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1. Design Your Framework

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By creating a framework for your Digital Security Help Desk for Civil Society (DSHCS), you will describe in detail what your help desk or helpline will do, for whom, in which setting and in cooperation with whom. This exercise will also help you understand which resources you will need to assist your beneficiaries. You should invest enough time in designing your framework as it will lay the foundations of your help desk.

This chapter will go over how to identify your constituency, analyse your beneficiaries' needs, define your mission and setting, establish your core services, set your communication parameters and specify your policies. Digital Security Help Desks for Civil Society can be very different from each other, so each one will have a different framework but the elements described in this chapter will apply to every project.

You can download a framework template to help you think through this stage.

1.1 Define Your Constituency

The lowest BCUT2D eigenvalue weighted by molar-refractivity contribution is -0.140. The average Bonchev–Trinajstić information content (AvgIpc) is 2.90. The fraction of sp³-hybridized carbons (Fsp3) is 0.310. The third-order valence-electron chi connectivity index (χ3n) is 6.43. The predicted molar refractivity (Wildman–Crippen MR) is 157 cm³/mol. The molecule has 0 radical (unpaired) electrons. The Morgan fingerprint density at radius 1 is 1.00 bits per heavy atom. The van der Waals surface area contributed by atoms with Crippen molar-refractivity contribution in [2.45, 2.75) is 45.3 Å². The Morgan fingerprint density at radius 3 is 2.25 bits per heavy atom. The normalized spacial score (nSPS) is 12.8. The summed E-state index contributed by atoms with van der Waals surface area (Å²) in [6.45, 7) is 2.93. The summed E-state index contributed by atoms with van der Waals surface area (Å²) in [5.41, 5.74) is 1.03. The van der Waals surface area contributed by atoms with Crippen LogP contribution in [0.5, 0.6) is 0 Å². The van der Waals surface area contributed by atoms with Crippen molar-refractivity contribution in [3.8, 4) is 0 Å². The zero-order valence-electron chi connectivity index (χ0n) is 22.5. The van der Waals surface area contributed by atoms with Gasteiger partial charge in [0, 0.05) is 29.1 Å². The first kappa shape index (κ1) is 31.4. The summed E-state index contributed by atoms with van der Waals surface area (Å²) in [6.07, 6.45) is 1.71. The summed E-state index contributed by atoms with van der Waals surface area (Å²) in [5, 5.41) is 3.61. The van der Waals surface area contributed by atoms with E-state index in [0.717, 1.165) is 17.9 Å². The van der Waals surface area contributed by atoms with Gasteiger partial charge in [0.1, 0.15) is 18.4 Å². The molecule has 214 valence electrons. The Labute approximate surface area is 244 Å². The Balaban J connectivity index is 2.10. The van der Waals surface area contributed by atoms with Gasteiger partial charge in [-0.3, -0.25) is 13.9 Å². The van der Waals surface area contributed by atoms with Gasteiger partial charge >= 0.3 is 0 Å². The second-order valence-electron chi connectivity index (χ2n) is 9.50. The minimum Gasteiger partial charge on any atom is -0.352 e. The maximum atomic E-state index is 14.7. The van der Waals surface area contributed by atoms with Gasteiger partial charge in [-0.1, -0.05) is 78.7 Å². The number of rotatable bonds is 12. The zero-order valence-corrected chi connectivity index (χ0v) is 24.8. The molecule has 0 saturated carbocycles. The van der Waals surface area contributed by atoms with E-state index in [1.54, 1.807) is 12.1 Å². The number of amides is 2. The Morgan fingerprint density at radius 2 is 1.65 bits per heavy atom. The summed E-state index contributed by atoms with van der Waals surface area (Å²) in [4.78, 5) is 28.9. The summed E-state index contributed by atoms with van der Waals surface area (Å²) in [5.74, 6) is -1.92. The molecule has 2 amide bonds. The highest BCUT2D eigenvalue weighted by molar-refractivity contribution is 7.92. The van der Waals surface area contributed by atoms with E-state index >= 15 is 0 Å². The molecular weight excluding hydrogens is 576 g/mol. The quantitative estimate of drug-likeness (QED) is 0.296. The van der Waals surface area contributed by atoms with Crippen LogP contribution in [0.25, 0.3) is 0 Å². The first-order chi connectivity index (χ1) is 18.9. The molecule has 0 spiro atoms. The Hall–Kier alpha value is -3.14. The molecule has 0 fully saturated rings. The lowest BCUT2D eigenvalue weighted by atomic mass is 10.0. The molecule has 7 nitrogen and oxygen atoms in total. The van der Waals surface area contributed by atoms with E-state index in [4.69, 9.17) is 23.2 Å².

This guide will use the term "constituency" to define the whole set of beneficiaries served by a DSHCS. At the same time, a single individual or organisation will be called a "beneficiary" or "constituent".

When starting up a DSHCS it is essential to have a clear view of who your beneficiaries are and what kind of environment your services will be developed for. Your decision on whom to serve or not to serve may be based on your organisation's mission, funders' policies, legal considerations, or even a changing political scenario that puts a specific group of people at risk.

In general terms a DSHCS's constituency is supposed to be civil society or a part of it. Still, given the broad and varied definition of "civil society" any single group can have, it may be helpful to offer a list of the kinds of beneficiaries currently being served by the DSHCSs that are members of CiviCERT:

  • Activists
  • Non-governmental organisations